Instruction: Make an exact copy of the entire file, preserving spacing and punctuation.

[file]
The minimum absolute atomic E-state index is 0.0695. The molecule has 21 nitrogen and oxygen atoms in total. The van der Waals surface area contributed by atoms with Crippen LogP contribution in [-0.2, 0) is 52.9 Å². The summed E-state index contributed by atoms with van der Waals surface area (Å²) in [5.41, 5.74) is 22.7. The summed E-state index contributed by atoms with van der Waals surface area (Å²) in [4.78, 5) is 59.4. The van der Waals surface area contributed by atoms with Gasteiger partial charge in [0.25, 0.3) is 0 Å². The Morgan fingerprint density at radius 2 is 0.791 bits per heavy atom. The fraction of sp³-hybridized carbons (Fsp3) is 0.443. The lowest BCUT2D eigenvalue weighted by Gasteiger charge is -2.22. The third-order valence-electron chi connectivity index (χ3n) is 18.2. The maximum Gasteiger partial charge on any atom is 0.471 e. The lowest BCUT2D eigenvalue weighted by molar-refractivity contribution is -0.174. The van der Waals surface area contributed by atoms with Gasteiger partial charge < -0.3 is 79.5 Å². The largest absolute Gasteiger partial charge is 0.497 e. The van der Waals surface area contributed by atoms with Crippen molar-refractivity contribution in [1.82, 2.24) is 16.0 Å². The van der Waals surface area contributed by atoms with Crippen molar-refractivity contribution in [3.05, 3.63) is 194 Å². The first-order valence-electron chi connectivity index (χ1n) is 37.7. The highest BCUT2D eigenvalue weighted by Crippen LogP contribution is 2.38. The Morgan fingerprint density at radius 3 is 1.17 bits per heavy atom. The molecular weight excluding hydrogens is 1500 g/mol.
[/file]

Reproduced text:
The minimum absolute atomic E-state index is 0.0695. The molecule has 21 nitrogen and oxygen atoms in total. The van der Waals surface area contributed by atoms with Crippen LogP contribution in [-0.2, 0) is 52.9 Å². The summed E-state index contributed by atoms with van der Waals surface area (Å²) in [5.41, 5.74) is 22.7. The summed E-state index contributed by atoms with van der Waals surface area (Å²) in [4.78, 5) is 59.4. The van der Waals surface area contributed by atoms with Gasteiger partial charge in [0.25, 0.3) is 0 Å². The Morgan fingerprint density at radius 2 is 0.791 bits per heavy atom. The fraction of sp³-hybridized carbons (Fsp3) is 0.443. The lowest BCUT2D eigenvalue weighted by Gasteiger charge is -2.22. The third-order valence-electron chi connectivity index (χ3n) is 18.2. The maximum Gasteiger partial charge on any atom is 0.471 e. The lowest BCUT2D eigenvalue weighted by molar-refractivity contribution is -0.174. The van der Waals surface area contributed by atoms with Gasteiger partial charge < -0.3 is 79.5 Å². The largest absolute Gasteiger partial charge is 0.497 e. The van der Waals surface area contributed by atoms with Crippen molar-refractivity contribution in [1.82, 2.24) is 16.0 Å². The van der Waals surface area contributed by atoms with Crippen molar-refractivity contribution in [3.05, 3.63) is 194 Å². The first-order valence-electron chi connectivity index (χ1n) is 37.7. The highest BCUT2D eigenvalue weighted by Crippen LogP contribution is 2.38. The Morgan fingerprint density at radius 3 is 1.17 bits per heavy atom. The molecular weight excluding hydrogens is 1500 g/mol.